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a lightweight, robust, scheme-like lisp implementation

branch: master

Merge pull request #12 from tluyben/master

Femtolisp works now on modern macs (fix from Julia)
latest commit 27b18d04d0
Jeff Bezanson authored
Octocat-spinner-32 attic remove and clean up some old files June 11, 2013
Octocat-spinner-32 examples remove and clean up some old files June 11, 2013
Octocat-spinner-32 lib a rename February 17, 2012
Octocat-spinner-32 llt Femtolisp works now on modern macs (fix from Julia) February 26, 2014
Octocat-spinner-32 tests fixing large int64 comparison bug March 15, 2012
Octocat-spinner-32 tiny remove and clean up some old files June 11, 2013
Octocat-spinner-32 .gitignore gitignore flisp.boot.bak June 11, 2013
Octocat-spinner-32 LICENSE moving stuff around some more February 17, 2012
Octocat-spinner-32 Makefile trying some preprocessor platform detection March 17, 2013
Octocat-spinner-32 Makefile.macosx Updated carbon path and pointer size check May 08, 2013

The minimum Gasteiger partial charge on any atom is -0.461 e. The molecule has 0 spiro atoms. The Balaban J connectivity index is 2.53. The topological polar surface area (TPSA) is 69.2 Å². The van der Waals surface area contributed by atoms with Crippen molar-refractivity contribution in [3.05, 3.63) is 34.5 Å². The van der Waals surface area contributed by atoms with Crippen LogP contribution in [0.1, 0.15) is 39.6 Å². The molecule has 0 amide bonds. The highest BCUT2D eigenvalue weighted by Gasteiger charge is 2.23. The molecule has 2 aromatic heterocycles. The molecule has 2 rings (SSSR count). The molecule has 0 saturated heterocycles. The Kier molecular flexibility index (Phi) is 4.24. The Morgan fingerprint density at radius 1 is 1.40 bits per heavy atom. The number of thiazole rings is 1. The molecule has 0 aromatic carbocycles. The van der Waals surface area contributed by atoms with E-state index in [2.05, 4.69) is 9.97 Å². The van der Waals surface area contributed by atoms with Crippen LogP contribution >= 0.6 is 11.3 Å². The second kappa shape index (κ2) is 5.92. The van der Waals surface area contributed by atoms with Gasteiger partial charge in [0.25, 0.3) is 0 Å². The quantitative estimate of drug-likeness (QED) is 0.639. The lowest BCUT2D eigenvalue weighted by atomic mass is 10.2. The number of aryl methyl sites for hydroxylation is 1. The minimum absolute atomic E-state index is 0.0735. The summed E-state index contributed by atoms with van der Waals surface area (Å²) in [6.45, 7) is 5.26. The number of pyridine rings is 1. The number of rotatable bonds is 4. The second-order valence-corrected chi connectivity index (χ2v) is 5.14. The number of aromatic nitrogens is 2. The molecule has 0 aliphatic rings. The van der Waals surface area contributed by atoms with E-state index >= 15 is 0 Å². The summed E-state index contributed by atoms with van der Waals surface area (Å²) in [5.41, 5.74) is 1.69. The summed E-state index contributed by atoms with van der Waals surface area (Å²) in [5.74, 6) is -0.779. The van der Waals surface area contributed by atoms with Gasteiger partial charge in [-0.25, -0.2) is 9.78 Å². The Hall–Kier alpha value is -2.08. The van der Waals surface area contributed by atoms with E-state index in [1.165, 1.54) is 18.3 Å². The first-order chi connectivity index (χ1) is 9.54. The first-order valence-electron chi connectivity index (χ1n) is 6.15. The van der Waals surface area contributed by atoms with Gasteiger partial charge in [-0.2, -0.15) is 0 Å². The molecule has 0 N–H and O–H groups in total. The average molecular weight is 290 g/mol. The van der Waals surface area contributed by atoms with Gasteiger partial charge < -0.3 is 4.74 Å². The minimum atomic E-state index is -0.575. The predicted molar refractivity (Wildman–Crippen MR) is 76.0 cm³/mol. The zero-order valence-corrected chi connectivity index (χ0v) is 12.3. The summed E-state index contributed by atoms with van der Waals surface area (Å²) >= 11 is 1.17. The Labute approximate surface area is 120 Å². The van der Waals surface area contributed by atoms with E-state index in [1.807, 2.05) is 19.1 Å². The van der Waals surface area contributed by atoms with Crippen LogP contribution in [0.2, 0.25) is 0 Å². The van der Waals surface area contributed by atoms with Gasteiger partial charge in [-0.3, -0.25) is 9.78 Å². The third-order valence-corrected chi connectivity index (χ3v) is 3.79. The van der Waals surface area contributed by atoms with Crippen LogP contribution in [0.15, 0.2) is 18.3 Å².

Octocat-spinner-32 README.md moving stuff around some more February 17, 2012
Octocat-spinner-32 aliases.scm several minor changes and additions: June 08, 2013
Octocat-spinner-32 ascii-mona-lisa moving stuff around some more February 17, 2012
Octocat-spinner-32 ascii-mona-lisa-2 moving stuff around some more February 17, 2012
Octocat-spinner-32 bootstrap.sh moving stuff around some more February 17, 2012
Octocat-spinner-32 builtins.c several minor changes and additions: June 08, 2013
Octocat-spinner-32 compiler.lsp fix lack of error when calling builtins with the wrong number of args August 26, 2013
Octocat-spinner-32 cvalues.c several minor changes and additions: June 08, 2013
Octocat-spinner-32 equal.c several minor changes and additions: June 08, 2013
Octocat-spinner-32 equalhash.c moving stuff around some more February 17, 2012
Octocat-spinner-32 equalhash.h removing leading/trailing underscores from preprocessor symbols February 20, 2012
Octocat-spinner-32 flisp.boot fix lack of error when calling builtins with the wrong number of args August 26, 2013
Octocat-spinner-32 flisp.c Merge branch 'master' of github.com:JeffBezanson/femtolisp June 10, 2013
Octocat-spinner-32 flisp.h several minor changes and additions: June 08, 2013
Octocat-spinner-32 flmain.c Merge branch 'master' of github.com:JeffBezanson/femtolisp June 08, 2013
Octocat-spinner-32 iostream.c several minor changes and additions: June 08, 2013
Octocat-spinner-32 mkboot0.lsp moving stuff around some more February 17, 2012